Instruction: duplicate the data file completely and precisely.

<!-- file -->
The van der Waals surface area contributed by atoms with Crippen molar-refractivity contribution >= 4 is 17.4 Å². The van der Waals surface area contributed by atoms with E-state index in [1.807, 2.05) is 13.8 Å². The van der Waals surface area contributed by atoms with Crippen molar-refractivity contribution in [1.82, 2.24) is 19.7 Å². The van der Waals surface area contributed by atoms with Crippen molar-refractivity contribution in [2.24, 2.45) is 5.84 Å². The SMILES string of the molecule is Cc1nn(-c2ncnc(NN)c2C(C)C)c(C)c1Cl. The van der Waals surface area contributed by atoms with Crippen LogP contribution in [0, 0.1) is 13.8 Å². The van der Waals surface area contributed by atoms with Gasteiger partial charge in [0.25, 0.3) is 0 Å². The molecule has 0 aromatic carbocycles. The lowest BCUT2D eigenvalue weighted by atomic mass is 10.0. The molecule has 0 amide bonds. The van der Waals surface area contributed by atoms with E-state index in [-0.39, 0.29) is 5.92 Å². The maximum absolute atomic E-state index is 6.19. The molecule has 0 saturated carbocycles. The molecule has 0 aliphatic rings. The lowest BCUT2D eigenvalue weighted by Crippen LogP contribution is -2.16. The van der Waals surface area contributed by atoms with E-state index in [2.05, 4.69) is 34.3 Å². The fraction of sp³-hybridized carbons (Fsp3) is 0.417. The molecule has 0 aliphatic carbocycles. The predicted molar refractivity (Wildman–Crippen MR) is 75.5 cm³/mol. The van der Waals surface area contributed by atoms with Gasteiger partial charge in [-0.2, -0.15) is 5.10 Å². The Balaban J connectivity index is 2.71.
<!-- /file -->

The van der Waals surface area contributed by atoms with Crippen molar-refractivity contribution >= 4 is 17.4 Å². The van der Waals surface area contributed by atoms with E-state index in [1.807, 2.05) is 13.8 Å². The van der Waals surface area contributed by atoms with Crippen molar-refractivity contribution in [1.82, 2.24) is 19.7 Å². The van der Waals surface area contributed by atoms with Crippen molar-refractivity contribution in [2.24, 2.45) is 5.84 Å². The SMILES string of the molecule is Cc1nn(-c2ncnc(NN)c2C(C)C)c(C)c1Cl. The van der Waals surface area contributed by atoms with Crippen LogP contribution in [0, 0.1) is 13.8 Å². The van der Waals surface area contributed by atoms with Gasteiger partial charge in [0.25, 0.3) is 0 Å². The molecule has 0 aromatic carbocycles. The lowest BCUT2D eigenvalue weighted by atomic mass is 10.0. The molecule has 0 amide bonds. The van der Waals surface area contributed by atoms with E-state index in [-0.39, 0.29) is 5.92 Å². The maximum absolute atomic E-state index is 6.19. The molecule has 0 saturated carbocycles. The molecule has 0 aliphatic rings. The lowest BCUT2D eigenvalue weighted by Crippen LogP contribution is -2.16. The van der Waals surface area contributed by atoms with E-state index in [2.05, 4.69) is 34.3 Å². The fraction of sp³-hybridized carbons (Fsp3) is 0.417. The molecule has 0 aliphatic carbocycles. The predicted molar refractivity (Wildman–Crippen MR) is 75.5 cm³/mol. The van der Waals surface area contributed by atoms with Gasteiger partial charge in [-0.2, -0.15) is 5.10 Å². The Balaban J connectivity index is 2.71.